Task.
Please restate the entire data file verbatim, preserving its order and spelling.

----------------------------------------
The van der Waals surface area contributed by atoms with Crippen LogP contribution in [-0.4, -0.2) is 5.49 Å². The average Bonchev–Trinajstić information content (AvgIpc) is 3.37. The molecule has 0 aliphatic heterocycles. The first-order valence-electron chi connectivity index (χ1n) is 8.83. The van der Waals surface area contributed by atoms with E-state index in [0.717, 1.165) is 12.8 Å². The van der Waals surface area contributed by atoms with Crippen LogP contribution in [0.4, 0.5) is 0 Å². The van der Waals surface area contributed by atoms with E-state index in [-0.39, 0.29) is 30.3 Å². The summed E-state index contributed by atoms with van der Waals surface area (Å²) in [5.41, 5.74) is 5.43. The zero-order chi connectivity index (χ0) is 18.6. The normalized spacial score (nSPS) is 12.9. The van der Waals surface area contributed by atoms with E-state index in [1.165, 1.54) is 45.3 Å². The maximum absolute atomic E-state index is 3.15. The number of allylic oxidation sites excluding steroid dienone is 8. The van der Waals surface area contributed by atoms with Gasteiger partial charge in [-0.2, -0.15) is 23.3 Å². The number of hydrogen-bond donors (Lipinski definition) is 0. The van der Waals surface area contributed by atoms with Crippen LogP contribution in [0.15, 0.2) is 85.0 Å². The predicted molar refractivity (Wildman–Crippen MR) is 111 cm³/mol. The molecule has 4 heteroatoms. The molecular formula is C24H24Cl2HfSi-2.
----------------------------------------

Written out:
The van der Waals surface area contributed by atoms with Crippen LogP contribution in [-0.4, -0.2) is 5.49 Å². The average Bonchev–Trinajstić information content (AvgIpc) is 3.37. The molecule has 0 aliphatic heterocycles. The first-order valence-electron chi connectivity index (χ1n) is 8.83. The van der Waals surface area contributed by atoms with E-state index in [0.717, 1.165) is 12.8 Å². The van der Waals surface area contributed by atoms with Crippen LogP contribution in [0.4, 0.5) is 0 Å². The van der Waals surface area contributed by atoms with E-state index in [-0.39, 0.29) is 30.3 Å². The summed E-state index contributed by atoms with van der Waals surface area (Å²) in [5.41, 5.74) is 5.43. The zero-order chi connectivity index (χ0) is 18.6. The normalized spacial score (nSPS) is 12.9. The van der Waals surface area contributed by atoms with E-state index in [1.165, 1.54) is 45.3 Å². The maximum absolute atomic E-state index is 3.15. The number of allylic oxidation sites excluding steroid dienone is 8. The van der Waals surface area contributed by atoms with Gasteiger partial charge in [-0.2, -0.15) is 23.3 Å². The number of hydrogen-bond donors (Lipinski definition) is 0. The van der Waals surface area contributed by atoms with Crippen LogP contribution in [0.15, 0.2) is 85.0 Å². The predicted molar refractivity (Wildman–Crippen MR) is 111 cm³/mol. The molecule has 4 heteroatoms. The molecular formula is C24H24Cl2HfSi-2.